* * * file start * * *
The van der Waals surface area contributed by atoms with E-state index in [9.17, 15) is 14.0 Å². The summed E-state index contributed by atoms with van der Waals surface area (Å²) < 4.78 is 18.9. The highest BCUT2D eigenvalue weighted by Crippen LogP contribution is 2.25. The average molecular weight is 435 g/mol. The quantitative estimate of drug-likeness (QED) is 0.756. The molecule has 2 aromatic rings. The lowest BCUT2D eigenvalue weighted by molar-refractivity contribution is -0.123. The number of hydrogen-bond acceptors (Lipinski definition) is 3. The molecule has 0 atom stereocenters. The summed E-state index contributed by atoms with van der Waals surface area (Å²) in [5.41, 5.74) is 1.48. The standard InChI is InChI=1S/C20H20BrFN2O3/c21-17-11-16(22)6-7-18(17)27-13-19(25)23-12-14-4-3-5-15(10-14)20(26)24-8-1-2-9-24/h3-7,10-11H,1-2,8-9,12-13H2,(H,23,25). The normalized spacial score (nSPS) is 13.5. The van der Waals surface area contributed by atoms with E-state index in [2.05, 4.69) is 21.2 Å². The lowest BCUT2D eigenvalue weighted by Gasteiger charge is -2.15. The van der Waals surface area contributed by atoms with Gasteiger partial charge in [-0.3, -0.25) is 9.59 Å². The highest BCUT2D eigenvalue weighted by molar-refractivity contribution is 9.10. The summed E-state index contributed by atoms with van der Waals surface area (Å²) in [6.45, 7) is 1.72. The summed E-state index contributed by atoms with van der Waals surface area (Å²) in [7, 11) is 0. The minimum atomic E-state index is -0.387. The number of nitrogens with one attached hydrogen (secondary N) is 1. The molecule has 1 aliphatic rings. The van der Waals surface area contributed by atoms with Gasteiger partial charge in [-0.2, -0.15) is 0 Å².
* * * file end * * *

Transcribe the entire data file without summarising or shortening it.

The van der Waals surface area contributed by atoms with E-state index in [9.17, 15) is 14.0 Å². The summed E-state index contributed by atoms with van der Waals surface area (Å²) < 4.78 is 18.9. The highest BCUT2D eigenvalue weighted by Crippen LogP contribution is 2.25. The average molecular weight is 435 g/mol. The quantitative estimate of drug-likeness (QED) is 0.756. The molecule has 2 aromatic rings. The lowest BCUT2D eigenvalue weighted by molar-refractivity contribution is -0.123. The number of hydrogen-bond acceptors (Lipinski definition) is 3. The molecule has 0 atom stereocenters. The summed E-state index contributed by atoms with van der Waals surface area (Å²) in [5.41, 5.74) is 1.48. The standard InChI is InChI=1S/C20H20BrFN2O3/c21-17-11-16(22)6-7-18(17)27-13-19(25)23-12-14-4-3-5-15(10-14)20(26)24-8-1-2-9-24/h3-7,10-11H,1-2,8-9,12-13H2,(H,23,25). The normalized spacial score (nSPS) is 13.5. The van der Waals surface area contributed by atoms with E-state index in [2.05, 4.69) is 21.2 Å². The lowest BCUT2D eigenvalue weighted by Gasteiger charge is -2.15. The van der Waals surface area contributed by atoms with Gasteiger partial charge in [-0.3, -0.25) is 9.59 Å². The highest BCUT2D eigenvalue weighted by molar-refractivity contribution is 9.10. The summed E-state index contributed by atoms with van der Waals surface area (Å²) in [6.45, 7) is 1.72. The summed E-state index contributed by atoms with van der Waals surface area (Å²) in [7, 11) is 0. The minimum atomic E-state index is -0.387. The number of nitrogens with one attached hydrogen (secondary N) is 1. The molecule has 1 aliphatic rings. The van der Waals surface area contributed by atoms with Gasteiger partial charge in [-0.2, -0.15) is 0 Å².